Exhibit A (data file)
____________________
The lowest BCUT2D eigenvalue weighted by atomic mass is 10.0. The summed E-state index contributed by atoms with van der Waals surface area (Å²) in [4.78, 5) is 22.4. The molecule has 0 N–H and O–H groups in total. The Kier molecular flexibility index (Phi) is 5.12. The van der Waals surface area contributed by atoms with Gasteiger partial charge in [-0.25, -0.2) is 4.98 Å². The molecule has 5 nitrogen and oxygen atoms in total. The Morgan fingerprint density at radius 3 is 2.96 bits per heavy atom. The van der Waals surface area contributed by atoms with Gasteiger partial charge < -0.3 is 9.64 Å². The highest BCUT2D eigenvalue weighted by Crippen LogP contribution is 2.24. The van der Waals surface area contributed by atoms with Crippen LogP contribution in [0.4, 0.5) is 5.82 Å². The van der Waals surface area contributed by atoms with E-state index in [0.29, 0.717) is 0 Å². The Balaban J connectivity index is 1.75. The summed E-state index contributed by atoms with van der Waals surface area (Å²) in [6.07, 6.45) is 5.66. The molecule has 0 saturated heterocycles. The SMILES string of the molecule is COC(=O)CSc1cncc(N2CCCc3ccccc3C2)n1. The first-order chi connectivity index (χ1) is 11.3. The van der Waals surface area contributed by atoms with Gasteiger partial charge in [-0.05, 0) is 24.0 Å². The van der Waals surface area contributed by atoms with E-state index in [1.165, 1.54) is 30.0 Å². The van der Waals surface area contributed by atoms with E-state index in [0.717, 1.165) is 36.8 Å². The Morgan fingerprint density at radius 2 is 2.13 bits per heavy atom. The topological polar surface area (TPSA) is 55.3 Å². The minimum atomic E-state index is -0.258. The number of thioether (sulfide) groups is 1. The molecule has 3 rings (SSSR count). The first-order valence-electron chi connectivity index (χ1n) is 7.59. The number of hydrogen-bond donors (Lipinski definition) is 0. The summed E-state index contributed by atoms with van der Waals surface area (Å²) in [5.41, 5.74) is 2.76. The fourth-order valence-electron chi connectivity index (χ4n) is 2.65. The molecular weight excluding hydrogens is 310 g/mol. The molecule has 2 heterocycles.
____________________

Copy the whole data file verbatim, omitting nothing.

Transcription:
The lowest BCUT2D eigenvalue weighted by atomic mass is 10.0. The summed E-state index contributed by atoms with van der Waals surface area (Å²) in [4.78, 5) is 22.4. The molecule has 0 N–H and O–H groups in total. The Kier molecular flexibility index (Phi) is 5.12. The van der Waals surface area contributed by atoms with Gasteiger partial charge in [-0.25, -0.2) is 4.98 Å². The molecule has 5 nitrogen and oxygen atoms in total. The Morgan fingerprint density at radius 3 is 2.96 bits per heavy atom. The van der Waals surface area contributed by atoms with Gasteiger partial charge < -0.3 is 9.64 Å². The highest BCUT2D eigenvalue weighted by Crippen LogP contribution is 2.24. The van der Waals surface area contributed by atoms with Crippen LogP contribution in [0.4, 0.5) is 5.82 Å². The van der Waals surface area contributed by atoms with E-state index in [0.29, 0.717) is 0 Å². The Balaban J connectivity index is 1.75. The summed E-state index contributed by atoms with van der Waals surface area (Å²) in [6.07, 6.45) is 5.66. The molecule has 0 saturated heterocycles. The SMILES string of the molecule is COC(=O)CSc1cncc(N2CCCc3ccccc3C2)n1. The first-order chi connectivity index (χ1) is 11.3. The van der Waals surface area contributed by atoms with Gasteiger partial charge in [-0.05, 0) is 24.0 Å². The van der Waals surface area contributed by atoms with E-state index in [1.165, 1.54) is 30.0 Å². The van der Waals surface area contributed by atoms with E-state index in [0.717, 1.165) is 36.8 Å². The Morgan fingerprint density at radius 2 is 2.13 bits per heavy atom. The topological polar surface area (TPSA) is 55.3 Å². The minimum atomic E-state index is -0.258. The number of thioether (sulfide) groups is 1. The molecule has 3 rings (SSSR count). The first-order valence-electron chi connectivity index (χ1n) is 7.59. The number of hydrogen-bond donors (Lipinski definition) is 0. The summed E-state index contributed by atoms with van der Waals surface area (Å²) in [5.41, 5.74) is 2.76. The fourth-order valence-electron chi connectivity index (χ4n) is 2.65. The molecular weight excluding hydrogens is 310 g/mol. The molecule has 2 heterocycles.